Capitol Alert

AM Alert: Lesbian lawmakers broke ground for LGBT Californians

Then-Sen. Sheila Kuehl, a Democrat from Santa Monica who was the first openly gay lawmaker elected to the California Legislature, holds a rally on the north steps of the Capitol on Jan. 28, 2008.
Then-Sen. Sheila Kuehl, a Democrat from Santa Monica who was the first openly gay lawmaker elected to the California Legislature, holds a rally on the north steps of the Capitol on Jan. 28, 2008. The Sacramento Bee file

For nearly a decade before the first openly gay men were elected to the Legislature, a quartet of lesbian assemblywomen established a foothold at the Capitol for out lawmakers and kickstarted the push for LGBT-friendly policies in California.

The wave began in 1994 with Santa Monica Democrat Sheila Kuehl, the actress-turned-lawyer who is now a member of the Los Angeles County Board of Supervisors. She was followed in 1996 by Carole Migden, a Democrat from San Francisco, and in 2000 by Democrats Christine Kehoe of San Diego and Jackie Goldberg of Los Angeles.

Through their leadership, California established hospital visitation rights, medical power of attorney and sharing of retirement benefits for domestic partners, and anti-discrimination protections in schools, jury selection and state contracts, among other laws meant to further equality for the gay, lesbian, bisexual and transgender community.

Their story is the subject of a new documentary, Political Animals, which opens this year’s Sacramento International Gay and Lesbian Film Festival with a screening at 7:30 tonight at the Crest Theatre on K Street. Tickets are $15.

VIDEO OF THE DAY: The director of a new play about the famed Caryl Chessman death penalty case, which dominated Gov. Pat Brown’s first term, discusses the challenges of casting historical characters.

GOODBYE GREENBACK ROAD: With less than a month to go until the November election, things seem to be trending in Democratic nominee Hillary Clinton’s favor. But one can never have enough campaign cash, especially when control of the U.S. Senate and maybe even the House are up in the air, so she’ll be back in the political ATM that is California today for a pair of huge fundraisers. Lunch will be in San Francisco, with a $45-to-$50,000-a-ticket speech at the Civic Center, featuring a performance by R&B singer Andra Day. Then it’s down south for her “final Los Angeles dinner” at the home of entertainment executive Casey Wasserman. The major-donor event costs between $33,400 and $100,000 per person, and includes a concert by Elton John. Now, for your viewing pleasure, a “pantsuit power” flash mob.

WORTH REPEATING: “He’ll make a great congressman.” - Gov. Jerry Brown, in a new radio ad urging voters to support Sen. Isadore Hall, D-Compton, in his contested congressional race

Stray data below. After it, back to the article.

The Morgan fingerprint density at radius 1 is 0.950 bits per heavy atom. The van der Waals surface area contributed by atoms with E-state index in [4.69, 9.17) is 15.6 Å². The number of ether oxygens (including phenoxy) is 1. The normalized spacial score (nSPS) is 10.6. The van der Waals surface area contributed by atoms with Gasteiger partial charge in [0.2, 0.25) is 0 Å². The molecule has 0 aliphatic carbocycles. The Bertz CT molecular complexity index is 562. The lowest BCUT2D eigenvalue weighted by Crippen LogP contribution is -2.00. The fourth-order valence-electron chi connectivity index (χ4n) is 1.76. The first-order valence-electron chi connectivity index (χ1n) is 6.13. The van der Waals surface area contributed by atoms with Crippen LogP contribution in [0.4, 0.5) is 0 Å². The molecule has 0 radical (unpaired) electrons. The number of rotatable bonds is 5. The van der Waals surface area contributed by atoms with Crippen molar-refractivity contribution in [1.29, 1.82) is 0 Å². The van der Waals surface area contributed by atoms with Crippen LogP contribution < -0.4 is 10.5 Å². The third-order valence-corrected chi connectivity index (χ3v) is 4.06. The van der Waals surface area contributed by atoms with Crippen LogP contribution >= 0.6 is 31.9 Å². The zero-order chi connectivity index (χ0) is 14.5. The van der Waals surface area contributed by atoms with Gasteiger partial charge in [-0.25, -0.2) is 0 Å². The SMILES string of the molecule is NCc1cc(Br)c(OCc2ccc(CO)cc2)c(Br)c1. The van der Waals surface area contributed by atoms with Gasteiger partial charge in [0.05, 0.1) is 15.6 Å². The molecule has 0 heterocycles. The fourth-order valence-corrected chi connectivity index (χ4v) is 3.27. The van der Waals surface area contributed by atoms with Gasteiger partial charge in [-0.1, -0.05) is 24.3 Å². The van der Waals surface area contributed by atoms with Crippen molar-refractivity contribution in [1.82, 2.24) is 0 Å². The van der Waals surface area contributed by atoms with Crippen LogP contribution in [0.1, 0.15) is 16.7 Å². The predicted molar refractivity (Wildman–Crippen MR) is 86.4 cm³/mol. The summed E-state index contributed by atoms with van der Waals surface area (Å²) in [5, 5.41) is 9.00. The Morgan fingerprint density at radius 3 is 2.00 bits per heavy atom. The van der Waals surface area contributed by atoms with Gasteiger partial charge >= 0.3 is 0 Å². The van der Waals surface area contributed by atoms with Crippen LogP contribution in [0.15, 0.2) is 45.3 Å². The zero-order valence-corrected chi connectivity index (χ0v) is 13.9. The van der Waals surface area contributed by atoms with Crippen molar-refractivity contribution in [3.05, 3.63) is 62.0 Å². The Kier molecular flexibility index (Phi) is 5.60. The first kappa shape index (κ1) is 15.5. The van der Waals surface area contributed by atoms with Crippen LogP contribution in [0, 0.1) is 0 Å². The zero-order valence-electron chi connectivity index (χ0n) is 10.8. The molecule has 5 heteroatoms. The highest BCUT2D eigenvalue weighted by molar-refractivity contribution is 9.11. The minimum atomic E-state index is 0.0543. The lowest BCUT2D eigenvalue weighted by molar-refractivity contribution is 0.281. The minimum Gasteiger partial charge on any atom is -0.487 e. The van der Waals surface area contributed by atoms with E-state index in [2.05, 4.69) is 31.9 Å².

TONY DANCER: As he has often explained since taking over in March, Assembly Speaker Anthony Rendon views his term at the top as a new era of leadership in the Capitol, with more sharing of power and priorities. Rendon will discuss that vision, and perhaps how it worked out for him in his first year, during a panel on the “past, present and future of the Legislature,” 3 p.m. at Sacramento State’s University Union.

BY THE NUMBERS: Monday is the deadline for filing tax year 2015 California personal income tax returns. In recent months, the state Franchise Tax Board has been reaching out to taxpayers who may be eligible for the state’s new Earned Income Tax Credit, designed to help the working poor, and encouraging them to amend their returns claiming the credit. As of Oct. 1, there were 377,617 EITC claims issued for the 2015 tax year, totaling $197.6 million in credits, for an average of $523 per claim.

DON’T LET THE SUN GET TOO HOT ON ME: Can better management of waste in California’s grasslands help mitigate the impacts of climate change? UC Berkeley ecosystem ecology and biogeochemistry Professor Whendee Silver will present her research in a lecture provocatively titled “From Garbage to Gold,” noon at the UC Center Sacramento on K Street.

CORRECTIONS DEPT: Yesterday’s alert mistakenly conflated two different legislative races. It incorrectly said a political ad compared Republican presidential nominee Donald Trump to Assemblyman David Hadley, R-Manhattan Beach. The spot ran in another race entirely, linking Trump to Assemblyman Marc Steinorth, R-Rancho Cucamonga. The Trump-Hadley comparisons have surfaced elsewhere, most recently with some disputed signage.

Alexei Koseff: 916-321-5236, @akoseff. Jim Miller and Jeremy B. White of The Bee Capitol Bureau contributed to this report.